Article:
Chinese variety art (Chinese: 雜技藝術) refers to a wide range of acrobatic acts, balancing acts and other demonstrations of physical skill traditionally performed by a troupe in China. Many of these acts have a long history in China and are still performed today.
Chinese performing arts have a long history. Variety show is known to existed as early as the Qin dynasty (221-207 BC) or possibly earlier. During the Qin and Han periods, Jiaodi (角抵) or Baixi (百戲) variety show was popular with the common people.
The performances became more elaborate and during the Tang Dynasty (618-907AD), the performing arts became popular in the Emperor’s court, and the acts became more refined. Eventually, the performing arts lost favor in the Imperial Court; they moved back to the common people and most performers performed in the street.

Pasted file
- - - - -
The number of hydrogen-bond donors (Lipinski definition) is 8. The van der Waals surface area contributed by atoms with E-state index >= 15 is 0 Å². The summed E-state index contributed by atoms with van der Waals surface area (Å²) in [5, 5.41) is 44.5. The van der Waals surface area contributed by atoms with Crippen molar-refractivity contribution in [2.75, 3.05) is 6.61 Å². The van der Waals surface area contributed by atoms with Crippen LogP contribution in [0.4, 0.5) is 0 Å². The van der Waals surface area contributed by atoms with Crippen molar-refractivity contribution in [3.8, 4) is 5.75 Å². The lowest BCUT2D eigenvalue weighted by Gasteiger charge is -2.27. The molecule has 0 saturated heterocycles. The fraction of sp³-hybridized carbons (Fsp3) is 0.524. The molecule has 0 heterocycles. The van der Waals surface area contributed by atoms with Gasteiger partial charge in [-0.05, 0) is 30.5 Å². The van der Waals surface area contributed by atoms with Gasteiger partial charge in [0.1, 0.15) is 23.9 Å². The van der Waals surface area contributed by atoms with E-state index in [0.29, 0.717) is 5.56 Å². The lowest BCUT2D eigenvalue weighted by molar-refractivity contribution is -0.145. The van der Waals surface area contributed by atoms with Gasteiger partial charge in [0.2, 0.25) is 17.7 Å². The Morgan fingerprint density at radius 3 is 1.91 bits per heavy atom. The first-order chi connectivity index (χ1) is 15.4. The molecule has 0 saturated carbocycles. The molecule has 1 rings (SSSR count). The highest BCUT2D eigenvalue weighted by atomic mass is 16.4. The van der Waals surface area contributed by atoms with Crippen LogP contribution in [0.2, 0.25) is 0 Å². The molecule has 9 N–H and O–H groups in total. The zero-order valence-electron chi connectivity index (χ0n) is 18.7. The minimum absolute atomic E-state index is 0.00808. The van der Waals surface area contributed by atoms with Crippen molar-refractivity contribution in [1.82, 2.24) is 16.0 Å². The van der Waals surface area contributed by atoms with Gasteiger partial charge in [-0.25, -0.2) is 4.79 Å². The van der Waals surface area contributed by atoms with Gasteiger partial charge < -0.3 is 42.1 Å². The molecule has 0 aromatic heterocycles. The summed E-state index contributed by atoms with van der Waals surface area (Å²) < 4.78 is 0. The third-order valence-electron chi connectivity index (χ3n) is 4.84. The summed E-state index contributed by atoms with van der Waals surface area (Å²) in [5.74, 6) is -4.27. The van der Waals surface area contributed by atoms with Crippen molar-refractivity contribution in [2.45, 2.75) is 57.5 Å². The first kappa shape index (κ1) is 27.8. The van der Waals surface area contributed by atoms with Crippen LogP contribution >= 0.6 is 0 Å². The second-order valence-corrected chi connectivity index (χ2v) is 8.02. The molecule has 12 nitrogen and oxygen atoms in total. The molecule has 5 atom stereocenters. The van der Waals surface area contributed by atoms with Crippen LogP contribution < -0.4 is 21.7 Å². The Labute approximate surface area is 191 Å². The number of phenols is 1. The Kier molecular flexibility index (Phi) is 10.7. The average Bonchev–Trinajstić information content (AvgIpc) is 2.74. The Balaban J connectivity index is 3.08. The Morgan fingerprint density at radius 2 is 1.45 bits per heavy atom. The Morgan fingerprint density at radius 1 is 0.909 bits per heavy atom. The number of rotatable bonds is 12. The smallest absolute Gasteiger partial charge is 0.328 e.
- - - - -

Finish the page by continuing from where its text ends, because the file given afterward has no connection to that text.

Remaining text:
Acrobatic traditions are found in many cultures, and there is evidence that the earliest such traditions occurred thousands of years ago.
In China, acrobatics have been a part of the culture since the Western Han Dynasty (206 BC-AD 220). Acrobatics were part of village harvest festivals. During the Tang Dynasty, acrobatics saw much the same sort of development as European acrobatics saw during the Middle Ages, with court displays during the 7th through 10th century dominating the practice. Acrobatics continues to be an important part of modern Chinese variety art.